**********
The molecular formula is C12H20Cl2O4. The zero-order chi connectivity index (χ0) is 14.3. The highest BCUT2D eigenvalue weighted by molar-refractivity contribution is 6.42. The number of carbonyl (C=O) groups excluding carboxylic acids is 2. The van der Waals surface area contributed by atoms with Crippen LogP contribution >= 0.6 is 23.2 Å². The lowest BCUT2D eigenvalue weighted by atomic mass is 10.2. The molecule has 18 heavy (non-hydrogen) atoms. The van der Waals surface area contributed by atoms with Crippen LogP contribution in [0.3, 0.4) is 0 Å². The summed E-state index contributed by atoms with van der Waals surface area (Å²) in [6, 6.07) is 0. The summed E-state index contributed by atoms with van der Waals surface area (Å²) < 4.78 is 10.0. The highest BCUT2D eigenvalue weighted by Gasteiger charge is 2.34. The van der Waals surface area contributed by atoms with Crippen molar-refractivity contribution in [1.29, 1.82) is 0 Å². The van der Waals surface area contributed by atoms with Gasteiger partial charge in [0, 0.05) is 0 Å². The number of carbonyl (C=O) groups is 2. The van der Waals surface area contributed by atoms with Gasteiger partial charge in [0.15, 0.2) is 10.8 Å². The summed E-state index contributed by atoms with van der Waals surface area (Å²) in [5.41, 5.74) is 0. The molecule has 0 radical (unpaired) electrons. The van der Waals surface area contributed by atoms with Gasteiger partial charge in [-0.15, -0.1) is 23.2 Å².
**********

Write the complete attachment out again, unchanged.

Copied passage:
The molecular formula is C12H20Cl2O4. The zero-order chi connectivity index (χ0) is 14.3. The highest BCUT2D eigenvalue weighted by molar-refractivity contribution is 6.42. The number of carbonyl (C=O) groups excluding carboxylic acids is 2. The van der Waals surface area contributed by atoms with Crippen LogP contribution >= 0.6 is 23.2 Å². The lowest BCUT2D eigenvalue weighted by atomic mass is 10.2. The molecule has 18 heavy (non-hydrogen) atoms. The van der Waals surface area contributed by atoms with Crippen LogP contribution in [0.3, 0.4) is 0 Å². The summed E-state index contributed by atoms with van der Waals surface area (Å²) in [6, 6.07) is 0. The summed E-state index contributed by atoms with van der Waals surface area (Å²) < 4.78 is 10.0. The highest BCUT2D eigenvalue weighted by Gasteiger charge is 2.34. The van der Waals surface area contributed by atoms with Crippen molar-refractivity contribution in [1.29, 1.82) is 0 Å². The van der Waals surface area contributed by atoms with Gasteiger partial charge in [0, 0.05) is 0 Å². The number of carbonyl (C=O) groups is 2. The van der Waals surface area contributed by atoms with Gasteiger partial charge in [0.15, 0.2) is 10.8 Å². The summed E-state index contributed by atoms with van der Waals surface area (Å²) in [5.41, 5.74) is 0. The molecule has 0 radical (unpaired) electrons. The van der Waals surface area contributed by atoms with Gasteiger partial charge in [-0.15, -0.1) is 23.2 Å².